Living Green in India: “Trash Trail” Part II

Picking up where we left our waste tour in Living Green in India: “Trash Trail” Part I…

Stop 5: Jolly Mohalla Wholesale Market

After seeing local garbage collection in action, and visiting kabbadiwallas sorting their products, we visited the Jolly Mohalla Wholesale Market – the scale of which has to be seen to be believed. Families have been in business here for 50 years and competition is fierce.

 Scales – a key tool of the trade

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Connections over Chai: Interview Series coming soon!

Connections over Chai is an interview series that I am starting soon at Spinning the Green Wheel. I will delve into the passions and careers of professionals working to solve the world’s environmental and social issues – be they environmental scientists, policy practitioners, NGO specialists or sustainability consultants.

The environmental sector is not without its stereotypes, and I hope to shatter some of those by featuring inspiring people from all over the world who have diverse backgrounds and experience. From teachers, architects and investment bankers; to community development workers, lawyers and professors.

We will find out all about…

  • How they got into the environmental or social sector
  • What is most fulfilling about their current role
  • Which experiences have shaped their worldview today
  • How living and working overseas has changed their approach to work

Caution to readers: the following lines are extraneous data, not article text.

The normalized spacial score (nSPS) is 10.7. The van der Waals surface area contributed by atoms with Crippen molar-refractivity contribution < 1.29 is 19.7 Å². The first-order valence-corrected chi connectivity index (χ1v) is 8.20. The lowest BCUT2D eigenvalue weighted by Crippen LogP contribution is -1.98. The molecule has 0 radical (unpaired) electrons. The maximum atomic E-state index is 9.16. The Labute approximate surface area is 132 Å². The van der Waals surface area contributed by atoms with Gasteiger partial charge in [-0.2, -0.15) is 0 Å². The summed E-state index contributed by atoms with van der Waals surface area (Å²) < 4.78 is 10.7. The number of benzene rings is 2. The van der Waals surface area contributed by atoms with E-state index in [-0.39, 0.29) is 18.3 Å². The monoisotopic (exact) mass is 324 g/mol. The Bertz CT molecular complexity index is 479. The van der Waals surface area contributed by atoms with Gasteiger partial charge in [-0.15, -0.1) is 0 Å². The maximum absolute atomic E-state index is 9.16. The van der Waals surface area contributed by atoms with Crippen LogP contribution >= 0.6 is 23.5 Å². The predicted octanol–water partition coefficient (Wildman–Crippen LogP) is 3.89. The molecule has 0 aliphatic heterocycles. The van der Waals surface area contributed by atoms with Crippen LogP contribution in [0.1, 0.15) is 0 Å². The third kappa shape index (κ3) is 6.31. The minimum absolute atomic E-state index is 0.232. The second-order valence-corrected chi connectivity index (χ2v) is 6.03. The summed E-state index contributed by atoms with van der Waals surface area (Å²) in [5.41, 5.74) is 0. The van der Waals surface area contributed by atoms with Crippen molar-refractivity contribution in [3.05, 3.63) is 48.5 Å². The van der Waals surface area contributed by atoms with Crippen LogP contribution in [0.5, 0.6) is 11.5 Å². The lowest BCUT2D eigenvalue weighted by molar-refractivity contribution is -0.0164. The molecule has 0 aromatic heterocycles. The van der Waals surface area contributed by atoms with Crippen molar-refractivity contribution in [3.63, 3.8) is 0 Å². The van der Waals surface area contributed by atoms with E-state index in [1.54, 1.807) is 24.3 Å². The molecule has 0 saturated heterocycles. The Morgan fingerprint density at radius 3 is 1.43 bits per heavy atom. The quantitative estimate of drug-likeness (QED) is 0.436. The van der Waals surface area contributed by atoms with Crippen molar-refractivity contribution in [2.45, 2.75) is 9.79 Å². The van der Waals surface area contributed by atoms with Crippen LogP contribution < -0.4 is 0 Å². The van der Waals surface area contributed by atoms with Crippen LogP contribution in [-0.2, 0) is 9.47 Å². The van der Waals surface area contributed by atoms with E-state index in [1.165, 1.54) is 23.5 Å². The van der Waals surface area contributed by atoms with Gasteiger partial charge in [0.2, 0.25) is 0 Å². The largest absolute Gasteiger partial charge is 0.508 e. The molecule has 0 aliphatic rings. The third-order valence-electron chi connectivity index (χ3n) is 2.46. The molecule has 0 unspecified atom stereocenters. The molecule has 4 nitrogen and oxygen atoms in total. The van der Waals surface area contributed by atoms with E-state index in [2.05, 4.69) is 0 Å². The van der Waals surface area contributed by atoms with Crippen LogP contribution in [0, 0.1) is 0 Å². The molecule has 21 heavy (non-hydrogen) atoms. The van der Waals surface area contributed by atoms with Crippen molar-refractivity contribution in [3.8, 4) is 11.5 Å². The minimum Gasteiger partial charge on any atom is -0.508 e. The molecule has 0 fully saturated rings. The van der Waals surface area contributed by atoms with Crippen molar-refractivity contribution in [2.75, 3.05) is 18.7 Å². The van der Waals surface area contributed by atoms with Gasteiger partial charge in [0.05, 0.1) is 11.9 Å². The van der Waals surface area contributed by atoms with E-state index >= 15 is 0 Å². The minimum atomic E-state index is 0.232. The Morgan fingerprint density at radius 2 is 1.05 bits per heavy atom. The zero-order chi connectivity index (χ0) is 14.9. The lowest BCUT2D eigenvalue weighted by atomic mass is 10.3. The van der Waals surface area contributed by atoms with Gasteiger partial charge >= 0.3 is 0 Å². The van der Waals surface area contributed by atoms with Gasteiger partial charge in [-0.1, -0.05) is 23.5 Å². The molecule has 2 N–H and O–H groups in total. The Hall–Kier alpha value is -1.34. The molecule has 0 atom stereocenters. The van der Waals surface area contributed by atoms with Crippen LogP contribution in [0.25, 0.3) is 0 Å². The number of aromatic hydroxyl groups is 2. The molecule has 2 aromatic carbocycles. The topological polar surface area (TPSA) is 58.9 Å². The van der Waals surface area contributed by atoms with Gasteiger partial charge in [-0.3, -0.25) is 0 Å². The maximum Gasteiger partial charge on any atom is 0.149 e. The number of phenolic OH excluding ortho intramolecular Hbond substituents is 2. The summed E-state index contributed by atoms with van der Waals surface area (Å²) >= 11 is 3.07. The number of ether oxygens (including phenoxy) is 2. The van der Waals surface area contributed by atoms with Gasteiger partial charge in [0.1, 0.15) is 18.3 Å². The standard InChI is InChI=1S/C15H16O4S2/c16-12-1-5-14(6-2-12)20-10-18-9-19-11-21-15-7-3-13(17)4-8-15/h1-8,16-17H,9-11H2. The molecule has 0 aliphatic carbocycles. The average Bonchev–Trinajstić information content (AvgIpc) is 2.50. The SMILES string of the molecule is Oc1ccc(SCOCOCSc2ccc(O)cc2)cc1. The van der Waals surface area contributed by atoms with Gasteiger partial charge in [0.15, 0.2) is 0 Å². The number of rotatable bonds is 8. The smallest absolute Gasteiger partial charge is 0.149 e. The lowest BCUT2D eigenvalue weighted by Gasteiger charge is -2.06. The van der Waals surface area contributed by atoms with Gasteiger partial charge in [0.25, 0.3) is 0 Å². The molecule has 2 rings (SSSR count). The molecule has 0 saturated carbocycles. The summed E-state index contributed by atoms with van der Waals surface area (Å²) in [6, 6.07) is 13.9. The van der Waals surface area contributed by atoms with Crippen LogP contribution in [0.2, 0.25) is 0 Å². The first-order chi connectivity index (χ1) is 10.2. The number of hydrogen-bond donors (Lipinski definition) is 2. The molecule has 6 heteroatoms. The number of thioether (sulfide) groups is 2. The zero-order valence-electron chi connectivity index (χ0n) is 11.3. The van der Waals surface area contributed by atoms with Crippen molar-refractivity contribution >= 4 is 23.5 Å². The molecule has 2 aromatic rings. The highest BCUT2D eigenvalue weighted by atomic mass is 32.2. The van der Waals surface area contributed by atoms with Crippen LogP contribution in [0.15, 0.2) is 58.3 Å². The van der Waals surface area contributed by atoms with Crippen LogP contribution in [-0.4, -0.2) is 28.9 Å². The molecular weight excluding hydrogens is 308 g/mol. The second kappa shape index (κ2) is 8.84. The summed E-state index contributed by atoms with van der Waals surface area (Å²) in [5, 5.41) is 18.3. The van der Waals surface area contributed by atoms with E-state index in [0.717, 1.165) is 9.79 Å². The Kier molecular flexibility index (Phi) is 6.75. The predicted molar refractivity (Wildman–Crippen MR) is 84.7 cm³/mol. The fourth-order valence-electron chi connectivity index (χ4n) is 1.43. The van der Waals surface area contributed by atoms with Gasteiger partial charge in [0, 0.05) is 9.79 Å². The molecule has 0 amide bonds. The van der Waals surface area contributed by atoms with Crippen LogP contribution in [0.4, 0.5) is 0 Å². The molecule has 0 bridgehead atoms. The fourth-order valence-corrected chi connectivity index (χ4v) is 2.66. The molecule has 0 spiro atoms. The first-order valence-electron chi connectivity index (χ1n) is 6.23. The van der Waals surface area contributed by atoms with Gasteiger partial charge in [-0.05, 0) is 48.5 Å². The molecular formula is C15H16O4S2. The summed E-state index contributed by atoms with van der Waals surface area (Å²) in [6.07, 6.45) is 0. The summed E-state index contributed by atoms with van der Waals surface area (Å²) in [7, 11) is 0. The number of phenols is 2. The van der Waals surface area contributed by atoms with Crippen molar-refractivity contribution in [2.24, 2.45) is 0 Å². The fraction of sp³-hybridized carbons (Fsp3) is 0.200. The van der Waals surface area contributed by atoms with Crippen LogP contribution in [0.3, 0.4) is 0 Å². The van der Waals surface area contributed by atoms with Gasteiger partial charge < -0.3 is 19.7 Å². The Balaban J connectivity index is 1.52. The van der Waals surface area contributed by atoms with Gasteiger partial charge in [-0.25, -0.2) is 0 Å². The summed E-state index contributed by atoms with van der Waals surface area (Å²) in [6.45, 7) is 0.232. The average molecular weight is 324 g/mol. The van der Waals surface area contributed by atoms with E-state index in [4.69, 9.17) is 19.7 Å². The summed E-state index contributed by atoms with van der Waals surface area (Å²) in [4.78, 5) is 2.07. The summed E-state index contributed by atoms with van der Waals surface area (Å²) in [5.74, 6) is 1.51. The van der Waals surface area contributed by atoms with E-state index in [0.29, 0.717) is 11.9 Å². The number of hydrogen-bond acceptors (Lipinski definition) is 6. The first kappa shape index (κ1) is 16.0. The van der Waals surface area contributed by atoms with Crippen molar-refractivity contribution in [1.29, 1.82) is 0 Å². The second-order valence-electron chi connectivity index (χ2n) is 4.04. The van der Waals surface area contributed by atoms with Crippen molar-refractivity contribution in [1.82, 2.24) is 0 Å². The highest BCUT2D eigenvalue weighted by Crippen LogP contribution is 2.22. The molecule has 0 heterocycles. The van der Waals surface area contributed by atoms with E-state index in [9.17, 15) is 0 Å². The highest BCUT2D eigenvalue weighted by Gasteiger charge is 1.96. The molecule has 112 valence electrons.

• Where they see themselves in the next 5 years
  • What advice they would give to people wanting to work in the sector
  • How they “do their bit” environmentally

Are you passionate about the environment or curious about working in the environmental sector? Or just interested to read some fascinating stories from people living boldly? Then  look out for the first Connections over Chai interview in coming weeks!

Also, please get in touch with me at jenny (at) spinningthegreenwheel.com if you know someone with unique experiences they would be willing to share. Thanks!

Living Green in India: “Trash Trail” Part I

Have you ever wondered what happens to your waste once you throw it out?

Waste is an issue that has fascinated me since I arrived in India about 6 months ago. Although waste is often very visible on the streets here, I had a very limited understanding of how the waste management process worked. Although it may sound a bit odd, I was really curious to find out where my garbage was going. I guess I felt like I couldn’t take  any effective action until I had seen it for myself and understood the complexities of the situation.

Waste provides a good hiding spot for local street dog

I started doing some of my own research into the issue and a friend introduced me to a business called Daily Dump, based in Bangalore. Daily Dump sells composting equipment, and also runs a “Trash Trail” tour across the city. So I signed up and arrived at the Daily Dump office early one Saturday morning with 7 other interested citizens. The staff gave us a quick powerpoint presentation to set the scene:

I was amazed to find out that only 10% of what we currently throw out should be heading to landfill!

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Any space for nature in Indian slums?

It is not uncommon to hear Bangalore residents (often from the wealthier parts of the city) bemoaning the loss of trees and green space that has occurred as Bangalore rose to be the Silicon Valley of India. 

But what about the people who live in th640 recorded slums¹ across the city? What access to nature and greenery do they have and how do they use it?

Density of green space in Bangalore